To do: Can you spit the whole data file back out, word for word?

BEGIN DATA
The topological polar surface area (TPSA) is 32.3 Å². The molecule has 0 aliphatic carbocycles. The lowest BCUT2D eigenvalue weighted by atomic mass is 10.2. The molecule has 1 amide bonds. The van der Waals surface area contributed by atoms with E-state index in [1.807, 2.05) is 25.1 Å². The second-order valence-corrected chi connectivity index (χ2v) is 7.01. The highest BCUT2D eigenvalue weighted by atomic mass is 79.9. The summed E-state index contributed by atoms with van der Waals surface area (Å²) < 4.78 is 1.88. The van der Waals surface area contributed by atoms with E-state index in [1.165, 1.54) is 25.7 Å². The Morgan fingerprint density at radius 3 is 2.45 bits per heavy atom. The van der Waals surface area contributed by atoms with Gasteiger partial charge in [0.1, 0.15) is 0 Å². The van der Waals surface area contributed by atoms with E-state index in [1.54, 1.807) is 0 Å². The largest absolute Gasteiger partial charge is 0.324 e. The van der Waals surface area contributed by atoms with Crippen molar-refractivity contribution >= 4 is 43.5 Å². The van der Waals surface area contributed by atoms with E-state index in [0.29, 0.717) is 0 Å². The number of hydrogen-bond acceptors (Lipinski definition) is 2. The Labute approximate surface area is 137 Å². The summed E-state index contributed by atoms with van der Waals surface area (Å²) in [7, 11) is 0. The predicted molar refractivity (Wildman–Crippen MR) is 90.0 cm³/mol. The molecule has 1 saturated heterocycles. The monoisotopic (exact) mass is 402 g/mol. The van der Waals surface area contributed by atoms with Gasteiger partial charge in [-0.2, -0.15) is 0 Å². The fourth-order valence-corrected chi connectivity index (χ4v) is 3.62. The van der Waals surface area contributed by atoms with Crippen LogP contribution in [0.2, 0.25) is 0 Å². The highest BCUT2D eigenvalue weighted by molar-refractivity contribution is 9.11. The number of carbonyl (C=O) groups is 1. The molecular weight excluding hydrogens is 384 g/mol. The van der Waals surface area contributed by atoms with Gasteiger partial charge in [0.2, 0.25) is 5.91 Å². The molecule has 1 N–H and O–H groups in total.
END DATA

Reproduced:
The topological polar surface area (TPSA) is 32.3 Å². The molecule has 0 aliphatic carbocycles. The lowest BCUT2D eigenvalue weighted by atomic mass is 10.2. The molecule has 1 amide bonds. The van der Waals surface area contributed by atoms with E-state index in [1.807, 2.05) is 25.1 Å². The second-order valence-corrected chi connectivity index (χ2v) is 7.01. The highest BCUT2D eigenvalue weighted by atomic mass is 79.9. The summed E-state index contributed by atoms with van der Waals surface area (Å²) < 4.78 is 1.88. The van der Waals surface area contributed by atoms with E-state index in [1.165, 1.54) is 25.7 Å². The Morgan fingerprint density at radius 3 is 2.45 bits per heavy atom. The van der Waals surface area contributed by atoms with Gasteiger partial charge in [0.1, 0.15) is 0 Å². The van der Waals surface area contributed by atoms with E-state index in [1.54, 1.807) is 0 Å². The largest absolute Gasteiger partial charge is 0.324 e. The van der Waals surface area contributed by atoms with Crippen molar-refractivity contribution >= 4 is 43.5 Å². The van der Waals surface area contributed by atoms with E-state index in [0.29, 0.717) is 0 Å². The number of hydrogen-bond acceptors (Lipinski definition) is 2. The Labute approximate surface area is 137 Å². The summed E-state index contributed by atoms with van der Waals surface area (Å²) in [7, 11) is 0. The predicted molar refractivity (Wildman–Crippen MR) is 90.0 cm³/mol. The molecule has 1 saturated heterocycles. The monoisotopic (exact) mass is 402 g/mol. The van der Waals surface area contributed by atoms with Gasteiger partial charge in [-0.2, -0.15) is 0 Å². The fourth-order valence-corrected chi connectivity index (χ4v) is 3.62. The van der Waals surface area contributed by atoms with Crippen LogP contribution in [0.2, 0.25) is 0 Å². The highest BCUT2D eigenvalue weighted by molar-refractivity contribution is 9.11. The number of carbonyl (C=O) groups is 1. The molecular weight excluding hydrogens is 384 g/mol. The van der Waals surface area contributed by atoms with Gasteiger partial charge in [0.2, 0.25) is 5.91 Å². The molecule has 1 N–H and O–H groups in total.